We almost gave it to the Ruskies, but Australia’s voting public wasn’t having it. Good thing we have a jury, though.
There were some twists in the way Australia voted this year, aside from the technical glitches that you can bank on (mostly PICNIC errors). Behind the interminable live crosses, a lot of Aussies might not have been aware of the jury system that Eurovision presses into action in most countries; it’s mostly 50% people, 50% jury. In Australia we had:
Amanda Pelman – the music industry exec who gave Kylie a job,
Richard Wilkins – the violin-playing kiwi who pops up on Channel Nine to talk about entertaining things,
Danielle Spencer – the singer/actor who has/had to put up with Russell Crowe,
Ash London – the TV presenter who used to interrupt the videos on The Loop, and
The jury actually wanted Russia to get our top vote, but the people ranked Russia at 7, most likely by engaging in that terrible ‘voting bloc‘ behaviour that Australia has bitched about from the sidelines all these years. We eventually agreed on placing Russia second as a nation.
Pelman was seriously out of step, wanting the UK in the top 5 (it finished 18th in our vote) and awarding Belgium ‘nil points’ when a few other judges, and the public, placed them second (it finished 8th in our vote).
The judges disagreed with the people about Azerbaijan (they wanted them 6th, we placed them last, probably just as well, too) and Norway (they wanted Norway 3rd, we voted them 10th)
So, let’s get some math going; each of our judges gets an ‘agreement score’ with the Australian public based on how well their ranking matches the popular vote.
Amanda scores a lowly 55%, Dickie gets 60%, Jake gets 61%, Danielle gets 67%, and Ash gets 76%.
I hereby declare Ash London as our most representative jury member – at 76% she was most in agreement with what the Australian public wanted.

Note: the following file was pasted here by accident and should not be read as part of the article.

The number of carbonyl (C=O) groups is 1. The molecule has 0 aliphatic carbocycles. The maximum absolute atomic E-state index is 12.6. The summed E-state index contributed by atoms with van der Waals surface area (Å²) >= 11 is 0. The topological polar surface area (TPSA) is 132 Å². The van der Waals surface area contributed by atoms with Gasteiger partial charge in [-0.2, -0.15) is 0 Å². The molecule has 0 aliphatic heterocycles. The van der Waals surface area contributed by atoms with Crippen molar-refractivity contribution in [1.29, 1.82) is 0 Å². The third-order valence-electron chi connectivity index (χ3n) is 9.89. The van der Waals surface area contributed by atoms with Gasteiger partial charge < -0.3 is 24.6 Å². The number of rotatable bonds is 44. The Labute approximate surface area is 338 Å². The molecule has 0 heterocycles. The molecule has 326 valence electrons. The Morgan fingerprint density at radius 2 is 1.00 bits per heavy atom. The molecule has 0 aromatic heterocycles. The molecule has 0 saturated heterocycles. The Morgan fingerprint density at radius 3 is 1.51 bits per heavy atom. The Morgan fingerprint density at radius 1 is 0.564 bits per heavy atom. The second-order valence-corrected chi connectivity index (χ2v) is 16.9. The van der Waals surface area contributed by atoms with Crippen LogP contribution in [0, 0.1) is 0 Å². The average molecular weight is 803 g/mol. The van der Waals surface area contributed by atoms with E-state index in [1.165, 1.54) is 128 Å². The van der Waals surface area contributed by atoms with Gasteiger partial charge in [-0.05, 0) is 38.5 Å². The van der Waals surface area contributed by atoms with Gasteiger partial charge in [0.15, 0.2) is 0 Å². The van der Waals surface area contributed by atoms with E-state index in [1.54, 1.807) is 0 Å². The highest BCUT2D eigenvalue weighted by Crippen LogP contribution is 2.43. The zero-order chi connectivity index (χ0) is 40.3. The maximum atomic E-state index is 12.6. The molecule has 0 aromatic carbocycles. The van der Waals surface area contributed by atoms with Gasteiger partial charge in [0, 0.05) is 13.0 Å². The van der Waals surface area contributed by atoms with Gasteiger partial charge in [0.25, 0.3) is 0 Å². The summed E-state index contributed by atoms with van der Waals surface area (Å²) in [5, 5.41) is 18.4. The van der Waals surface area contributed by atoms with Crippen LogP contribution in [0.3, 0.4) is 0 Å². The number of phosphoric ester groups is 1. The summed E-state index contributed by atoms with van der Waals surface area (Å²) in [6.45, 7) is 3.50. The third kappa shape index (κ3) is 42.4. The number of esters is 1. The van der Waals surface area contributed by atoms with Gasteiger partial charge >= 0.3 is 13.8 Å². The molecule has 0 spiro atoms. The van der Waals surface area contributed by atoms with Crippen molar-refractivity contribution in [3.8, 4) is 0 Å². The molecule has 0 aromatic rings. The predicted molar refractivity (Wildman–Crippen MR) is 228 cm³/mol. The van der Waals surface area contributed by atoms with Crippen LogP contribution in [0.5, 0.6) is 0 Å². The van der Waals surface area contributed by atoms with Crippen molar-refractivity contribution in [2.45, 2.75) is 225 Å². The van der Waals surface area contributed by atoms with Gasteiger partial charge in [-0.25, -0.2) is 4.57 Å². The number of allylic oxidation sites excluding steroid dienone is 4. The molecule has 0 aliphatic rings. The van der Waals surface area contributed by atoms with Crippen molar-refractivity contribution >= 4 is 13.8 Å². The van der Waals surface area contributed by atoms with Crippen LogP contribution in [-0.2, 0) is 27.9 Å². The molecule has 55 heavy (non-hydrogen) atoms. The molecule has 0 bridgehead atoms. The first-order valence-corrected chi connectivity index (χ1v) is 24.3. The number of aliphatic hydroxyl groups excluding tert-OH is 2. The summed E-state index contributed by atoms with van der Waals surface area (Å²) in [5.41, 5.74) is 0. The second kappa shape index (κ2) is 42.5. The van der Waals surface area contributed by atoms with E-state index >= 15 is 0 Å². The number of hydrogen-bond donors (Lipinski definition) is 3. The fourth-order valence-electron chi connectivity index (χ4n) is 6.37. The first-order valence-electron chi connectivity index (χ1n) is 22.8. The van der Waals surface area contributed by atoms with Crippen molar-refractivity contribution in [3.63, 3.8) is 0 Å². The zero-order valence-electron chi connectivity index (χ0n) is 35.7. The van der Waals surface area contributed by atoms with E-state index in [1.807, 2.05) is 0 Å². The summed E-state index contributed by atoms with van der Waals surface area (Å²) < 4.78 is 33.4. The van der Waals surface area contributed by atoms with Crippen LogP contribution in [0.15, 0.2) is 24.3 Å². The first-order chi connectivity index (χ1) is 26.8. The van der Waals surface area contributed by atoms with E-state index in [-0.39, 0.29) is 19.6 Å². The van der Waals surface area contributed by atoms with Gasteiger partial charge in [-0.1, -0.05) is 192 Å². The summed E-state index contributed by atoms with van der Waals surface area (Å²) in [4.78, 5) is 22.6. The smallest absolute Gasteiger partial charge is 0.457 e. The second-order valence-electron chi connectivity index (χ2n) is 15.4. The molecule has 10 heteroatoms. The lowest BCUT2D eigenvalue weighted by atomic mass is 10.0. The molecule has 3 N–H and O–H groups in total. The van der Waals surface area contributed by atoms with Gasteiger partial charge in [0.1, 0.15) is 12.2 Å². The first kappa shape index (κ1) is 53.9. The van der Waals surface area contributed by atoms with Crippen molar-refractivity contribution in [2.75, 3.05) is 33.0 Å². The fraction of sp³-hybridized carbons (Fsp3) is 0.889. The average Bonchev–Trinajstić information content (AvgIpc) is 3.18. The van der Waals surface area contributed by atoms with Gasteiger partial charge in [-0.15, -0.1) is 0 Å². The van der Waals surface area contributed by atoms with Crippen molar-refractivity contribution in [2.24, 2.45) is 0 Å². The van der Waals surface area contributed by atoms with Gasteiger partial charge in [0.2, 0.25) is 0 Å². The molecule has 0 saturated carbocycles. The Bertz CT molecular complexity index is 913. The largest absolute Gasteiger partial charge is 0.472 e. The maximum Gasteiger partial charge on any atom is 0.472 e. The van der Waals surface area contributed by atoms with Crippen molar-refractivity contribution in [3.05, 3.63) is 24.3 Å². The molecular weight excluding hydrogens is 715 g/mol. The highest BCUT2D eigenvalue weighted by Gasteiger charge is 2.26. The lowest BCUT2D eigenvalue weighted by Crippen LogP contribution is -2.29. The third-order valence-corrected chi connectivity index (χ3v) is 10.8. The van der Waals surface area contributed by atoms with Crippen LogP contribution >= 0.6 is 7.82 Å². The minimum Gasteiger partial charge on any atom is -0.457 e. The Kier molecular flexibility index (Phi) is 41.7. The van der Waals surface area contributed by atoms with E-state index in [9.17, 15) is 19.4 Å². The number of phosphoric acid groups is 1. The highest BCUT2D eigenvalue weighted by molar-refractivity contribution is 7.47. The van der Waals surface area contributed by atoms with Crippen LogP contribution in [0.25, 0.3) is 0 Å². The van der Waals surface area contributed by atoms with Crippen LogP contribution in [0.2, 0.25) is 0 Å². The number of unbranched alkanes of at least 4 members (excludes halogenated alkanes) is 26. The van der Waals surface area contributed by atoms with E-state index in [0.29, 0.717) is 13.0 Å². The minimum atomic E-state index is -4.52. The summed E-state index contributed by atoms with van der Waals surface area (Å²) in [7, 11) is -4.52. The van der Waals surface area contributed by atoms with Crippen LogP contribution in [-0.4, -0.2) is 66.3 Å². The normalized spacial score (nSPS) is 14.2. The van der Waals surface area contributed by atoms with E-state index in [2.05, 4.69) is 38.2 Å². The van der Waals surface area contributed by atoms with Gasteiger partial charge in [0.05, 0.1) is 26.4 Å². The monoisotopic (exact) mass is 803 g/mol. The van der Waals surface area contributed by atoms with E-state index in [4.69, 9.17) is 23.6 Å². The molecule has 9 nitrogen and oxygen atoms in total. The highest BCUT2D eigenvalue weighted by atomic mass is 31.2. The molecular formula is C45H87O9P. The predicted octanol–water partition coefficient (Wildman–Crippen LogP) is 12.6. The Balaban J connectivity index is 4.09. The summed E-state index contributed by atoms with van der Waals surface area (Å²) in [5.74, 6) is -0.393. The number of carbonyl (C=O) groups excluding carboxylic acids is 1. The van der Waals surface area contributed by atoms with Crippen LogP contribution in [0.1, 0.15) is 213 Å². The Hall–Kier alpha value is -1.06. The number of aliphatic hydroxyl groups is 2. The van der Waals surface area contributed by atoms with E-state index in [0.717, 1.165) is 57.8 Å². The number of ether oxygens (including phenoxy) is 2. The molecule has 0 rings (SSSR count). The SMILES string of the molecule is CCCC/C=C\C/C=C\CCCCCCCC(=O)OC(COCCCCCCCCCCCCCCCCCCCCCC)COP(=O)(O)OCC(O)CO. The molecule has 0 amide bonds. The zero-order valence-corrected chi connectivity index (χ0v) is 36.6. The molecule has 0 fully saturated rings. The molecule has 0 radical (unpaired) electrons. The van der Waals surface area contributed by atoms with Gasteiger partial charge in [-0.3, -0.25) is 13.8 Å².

But how did the judges – and the Australian public – fare compared to the result?
The judges’ agreement with the final ranking was about the same; Amanda the worst at 58%, Ash the best at 73%. Ash was actually better than the public vote, who got it 72% right – but the judges as a whole let us down with a score of 66%. The good news is that our submission to the Eurovision count had a 78% agreement with the final ranking, meaning the joint efforts of The Jury and The People were better than either of us alone.
Moral of the story; the jury might be worse than the public at predicting the result, but we do better by combining our results. And Ash seems to know Eurovision pretty well (better than Amanda, anyway).
Australia’s 5th placing in Eurovision 2015 was an outstanding result for a first (and only) time contender. ‘Our’ performance in last night’s final proved that Guy was the right Guy for the job.
It was heartening to see Sweden (the winners) and Austria (the hosts) putting Australia first in their voting; but there are 4 nations who registered ‘nil points’ for the Aussies, and, in that light, their friendships should be reviewed:
PORTUGAL: I have some good friends in Portugal, what gives, guys? Boycott Nandos Chicken.
AZERBAIJAN and GEORGIA: come on, Turkey would have been totally cool with giving us some points they’d been here this year:
Glad we only gave you guys a point to share. We can’t really go after any of your multinationals, so let’s just be spiteful and rethink buying baklava.
CZECH REPUBLIC: Might be time to reconsider that Škoda.
UPDATE: It’s worth noting that the hosts, Austria, had the wurst score from the final, receiving not a sausage from their guests. That’s kinda rude, right? They can cry in their beer with their German friends, who also left voteless.
Brought to you by the same faulty logic that brings you ‘Baby On Board’ signs: if you were planning a fatal traffic accident, please don’t schedule it for May 29.
Update: Regarding the bonkers social media campaign: Worth noting that both the Twitter and Facebook #takethepledge hashtag is used for a pretty broad church of causes around the world, with the @TakeThePledge twitter account used for an anti-corruption pledge. What, #FatalityFreeFriday was too specific?
… because, as good dads everywhere can attest, it’s a pain to have to dismantle all the mantling you’ve been managing in bits and pieces over the last few weeks.
A few nights ago, we had our own Epiphany: why not call on the old Norse customs?
In Norway and Sweden, Little Christmas Day refers to 13 January,twenty days after Christmas, and is regarded as the day when ornaments must be removed from Christmas trees and any leftover food must be eaten.
We proud Vikings will have none of this nonsense about having decorations packed away by January 6. As the song goes; later on we’ll conspire.